Very few reports of complications are found in the literature. The risk of infection or bleeding appears to be very rare. There is also a risk of allergic reaction to the contrast or medication. Corticosteroids will elevate serum blood sugars in the diabetic patient. Some patients will experience short-term side effects from the steroid including insomnia, an increased appetite, and headache. Pain exacerbation should also be considered a very rare event. The risk of a dural puncture is present, mainly with a puncture into the medial aspect of the foramen or in a patient with dural ectasia. This is most commonly seen on the sacral segments. This could precipitate a spinal headache. The cervical SNRB has the additional risk of puncture of the vertebral artery, which can result in dissection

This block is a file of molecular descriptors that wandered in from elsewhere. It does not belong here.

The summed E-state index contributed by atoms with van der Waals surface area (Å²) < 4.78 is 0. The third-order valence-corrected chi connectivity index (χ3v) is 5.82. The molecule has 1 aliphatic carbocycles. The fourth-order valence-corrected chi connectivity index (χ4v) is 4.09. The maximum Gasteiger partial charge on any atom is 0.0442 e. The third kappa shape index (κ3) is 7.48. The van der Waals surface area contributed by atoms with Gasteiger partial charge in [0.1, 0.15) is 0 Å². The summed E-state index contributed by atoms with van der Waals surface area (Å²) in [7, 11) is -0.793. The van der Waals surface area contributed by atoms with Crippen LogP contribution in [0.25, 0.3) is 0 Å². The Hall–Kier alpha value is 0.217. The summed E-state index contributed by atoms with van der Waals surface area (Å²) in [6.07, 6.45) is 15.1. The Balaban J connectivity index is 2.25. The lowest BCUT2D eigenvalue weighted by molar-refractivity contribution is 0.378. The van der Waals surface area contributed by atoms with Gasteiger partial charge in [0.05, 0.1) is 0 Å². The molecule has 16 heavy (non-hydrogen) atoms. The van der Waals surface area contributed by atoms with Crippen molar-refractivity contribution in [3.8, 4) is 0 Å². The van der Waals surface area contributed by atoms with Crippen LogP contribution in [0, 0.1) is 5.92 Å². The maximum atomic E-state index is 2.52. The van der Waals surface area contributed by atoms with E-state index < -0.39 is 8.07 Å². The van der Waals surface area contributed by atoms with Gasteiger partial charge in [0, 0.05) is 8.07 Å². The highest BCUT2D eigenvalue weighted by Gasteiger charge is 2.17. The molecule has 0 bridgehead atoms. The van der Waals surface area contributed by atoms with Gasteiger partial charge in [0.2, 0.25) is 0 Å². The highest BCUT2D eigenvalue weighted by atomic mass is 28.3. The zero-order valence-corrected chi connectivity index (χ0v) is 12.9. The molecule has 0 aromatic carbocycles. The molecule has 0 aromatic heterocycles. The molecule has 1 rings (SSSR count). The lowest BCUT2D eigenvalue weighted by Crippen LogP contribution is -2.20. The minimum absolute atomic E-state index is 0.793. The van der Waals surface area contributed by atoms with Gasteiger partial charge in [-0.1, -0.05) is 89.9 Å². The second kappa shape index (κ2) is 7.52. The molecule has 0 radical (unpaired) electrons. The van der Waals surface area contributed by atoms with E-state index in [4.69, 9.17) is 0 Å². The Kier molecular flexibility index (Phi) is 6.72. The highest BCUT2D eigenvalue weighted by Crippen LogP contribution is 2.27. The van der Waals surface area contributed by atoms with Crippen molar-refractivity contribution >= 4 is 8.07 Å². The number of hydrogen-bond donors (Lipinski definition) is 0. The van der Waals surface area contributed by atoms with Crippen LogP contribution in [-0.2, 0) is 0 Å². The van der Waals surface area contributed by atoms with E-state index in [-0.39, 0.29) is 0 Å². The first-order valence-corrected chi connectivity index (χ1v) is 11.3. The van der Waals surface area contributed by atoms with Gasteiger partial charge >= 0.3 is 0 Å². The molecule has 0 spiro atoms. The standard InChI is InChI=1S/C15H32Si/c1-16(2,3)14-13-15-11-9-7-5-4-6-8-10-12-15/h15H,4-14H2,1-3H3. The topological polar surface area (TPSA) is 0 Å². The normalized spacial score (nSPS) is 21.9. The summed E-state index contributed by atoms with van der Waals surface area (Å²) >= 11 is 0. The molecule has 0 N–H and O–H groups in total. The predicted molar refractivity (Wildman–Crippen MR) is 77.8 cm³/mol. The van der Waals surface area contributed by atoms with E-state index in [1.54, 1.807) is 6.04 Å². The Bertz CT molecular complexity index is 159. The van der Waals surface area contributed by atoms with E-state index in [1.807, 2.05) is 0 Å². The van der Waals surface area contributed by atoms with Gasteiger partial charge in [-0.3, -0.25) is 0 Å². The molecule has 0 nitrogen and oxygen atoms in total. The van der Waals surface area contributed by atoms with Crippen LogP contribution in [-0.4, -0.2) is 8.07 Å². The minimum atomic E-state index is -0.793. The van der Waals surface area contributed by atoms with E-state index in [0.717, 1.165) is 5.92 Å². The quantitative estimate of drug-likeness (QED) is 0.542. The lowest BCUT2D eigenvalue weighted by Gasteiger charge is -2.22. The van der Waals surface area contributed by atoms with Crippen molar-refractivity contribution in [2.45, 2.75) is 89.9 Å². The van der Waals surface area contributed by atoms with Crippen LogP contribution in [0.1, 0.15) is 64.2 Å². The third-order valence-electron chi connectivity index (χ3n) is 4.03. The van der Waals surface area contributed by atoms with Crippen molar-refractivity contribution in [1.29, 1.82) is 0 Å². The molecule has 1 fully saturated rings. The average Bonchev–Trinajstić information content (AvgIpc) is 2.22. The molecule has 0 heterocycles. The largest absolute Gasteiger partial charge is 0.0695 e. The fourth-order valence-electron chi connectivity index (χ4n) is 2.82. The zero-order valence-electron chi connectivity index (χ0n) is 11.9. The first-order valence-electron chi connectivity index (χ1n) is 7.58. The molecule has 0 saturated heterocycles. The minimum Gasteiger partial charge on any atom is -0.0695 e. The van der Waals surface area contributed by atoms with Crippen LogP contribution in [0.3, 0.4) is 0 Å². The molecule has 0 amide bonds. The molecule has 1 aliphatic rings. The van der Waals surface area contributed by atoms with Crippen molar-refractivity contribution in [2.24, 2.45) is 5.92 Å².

or occlusion. The epidural spread of medication at the cervical level can at least theoretically result in intraspinal medication because of the small risk of epidural to intradural communication. This could result in a risk of temporary spinal anesthesia. This complication is more frequently seen, although also rare, with cervical epidural injections. There is also the devastating risk of inadvertent injection of medications intracranially with an unrec-
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